We should never downgrade the value of a friend who is willing to confront us with our sin that would otherwise drag us to destruction. We cannot overlook those willing to shine light on the darkness closing in on our lives; they are evidence of the grace and mercy of God.
Such grace is shown when Nathan gives David the gift of seeing his life from the perspective of another. Nathan constructs a story that closely parallels how David himself worked against Uriah but uses a lamb in the place of Bathsheba. After hearing Nathan’s tale of stolen livestock, “David's anger was greatly kindled against the man, and he said to Nathan, ‘As the Lord lives, the man who has done this deserves to die, and he shall restore the lamb fourfold, because he did this thing, and because he had no pity.’” 2 Samuel 12:5-6
Under the grace that was given to him, David shows his own desperate need for mercy as well, for he spoke what should be the sentence for his own sin from his mouth. Nathan, with gentle strength, leads him to the realization that has David pleading to God and seeking repentance. “Hide your face from my sins and blot out all my iniquity. Create in me a pure heart, O God, and renew a steadfast spirit within me.”Psalm 51:9-10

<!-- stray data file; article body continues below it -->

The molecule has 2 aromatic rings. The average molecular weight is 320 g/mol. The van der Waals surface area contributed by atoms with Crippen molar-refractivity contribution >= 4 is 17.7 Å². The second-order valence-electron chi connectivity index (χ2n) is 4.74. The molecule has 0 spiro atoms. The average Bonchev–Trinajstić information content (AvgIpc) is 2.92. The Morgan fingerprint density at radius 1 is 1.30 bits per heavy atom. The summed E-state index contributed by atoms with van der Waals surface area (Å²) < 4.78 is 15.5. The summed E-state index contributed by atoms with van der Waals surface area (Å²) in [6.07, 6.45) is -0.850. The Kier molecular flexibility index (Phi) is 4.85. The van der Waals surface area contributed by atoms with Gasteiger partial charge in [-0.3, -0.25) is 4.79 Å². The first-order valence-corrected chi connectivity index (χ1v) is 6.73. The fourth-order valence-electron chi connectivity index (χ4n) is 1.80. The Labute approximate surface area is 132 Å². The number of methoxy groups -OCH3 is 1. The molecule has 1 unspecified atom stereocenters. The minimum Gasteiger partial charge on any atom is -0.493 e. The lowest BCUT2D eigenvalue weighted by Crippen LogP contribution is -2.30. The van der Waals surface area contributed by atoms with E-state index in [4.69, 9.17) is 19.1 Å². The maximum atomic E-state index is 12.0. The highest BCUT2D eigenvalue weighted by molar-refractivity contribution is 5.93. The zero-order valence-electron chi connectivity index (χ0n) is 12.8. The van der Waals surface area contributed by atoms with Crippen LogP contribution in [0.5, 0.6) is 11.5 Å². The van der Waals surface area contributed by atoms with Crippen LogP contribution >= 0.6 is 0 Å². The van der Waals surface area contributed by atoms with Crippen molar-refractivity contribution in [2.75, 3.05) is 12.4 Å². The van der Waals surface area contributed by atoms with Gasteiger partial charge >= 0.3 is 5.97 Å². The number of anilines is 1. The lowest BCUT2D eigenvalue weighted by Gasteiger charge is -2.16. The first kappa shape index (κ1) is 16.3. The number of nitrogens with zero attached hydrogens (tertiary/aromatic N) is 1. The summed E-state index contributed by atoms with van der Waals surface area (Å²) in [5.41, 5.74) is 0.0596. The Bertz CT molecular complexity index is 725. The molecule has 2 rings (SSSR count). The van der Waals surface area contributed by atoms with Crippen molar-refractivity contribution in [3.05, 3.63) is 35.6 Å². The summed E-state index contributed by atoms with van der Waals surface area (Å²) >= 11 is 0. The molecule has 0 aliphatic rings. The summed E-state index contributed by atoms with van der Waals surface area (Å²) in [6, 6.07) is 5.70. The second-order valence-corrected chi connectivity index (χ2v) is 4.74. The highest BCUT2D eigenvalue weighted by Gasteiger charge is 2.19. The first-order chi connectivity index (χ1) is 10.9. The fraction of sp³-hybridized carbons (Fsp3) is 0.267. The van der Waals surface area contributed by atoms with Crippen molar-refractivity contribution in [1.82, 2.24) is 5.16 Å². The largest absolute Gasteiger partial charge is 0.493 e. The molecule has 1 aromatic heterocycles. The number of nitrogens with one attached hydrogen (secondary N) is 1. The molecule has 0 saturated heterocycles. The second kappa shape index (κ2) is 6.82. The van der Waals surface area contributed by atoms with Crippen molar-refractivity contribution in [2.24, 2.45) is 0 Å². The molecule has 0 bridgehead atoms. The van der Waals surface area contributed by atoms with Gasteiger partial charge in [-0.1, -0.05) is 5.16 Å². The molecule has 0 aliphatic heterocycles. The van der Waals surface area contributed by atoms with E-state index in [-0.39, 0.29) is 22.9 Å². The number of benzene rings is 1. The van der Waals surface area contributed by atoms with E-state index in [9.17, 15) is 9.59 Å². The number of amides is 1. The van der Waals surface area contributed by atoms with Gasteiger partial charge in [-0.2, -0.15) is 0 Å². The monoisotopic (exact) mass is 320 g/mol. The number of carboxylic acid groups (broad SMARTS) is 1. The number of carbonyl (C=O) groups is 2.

Too often we are worried about how God will supply for the needs we have, but this story from 1 Kings 17should shut down all the whispers that speak fear into our circumstances and leave us resting in grace instead.
Here Elijah is fed by ravens as he journeys to the places where God has called him, “The ravens brought him bread and meat in the morning and bread and meat in the evening, and he drank from the brook,”1 Kings 17:6. This is a simple story of wonder with a simple truth: if God wants us to be provided for, nothing can stop him, even if it means sending animals to do what is needed.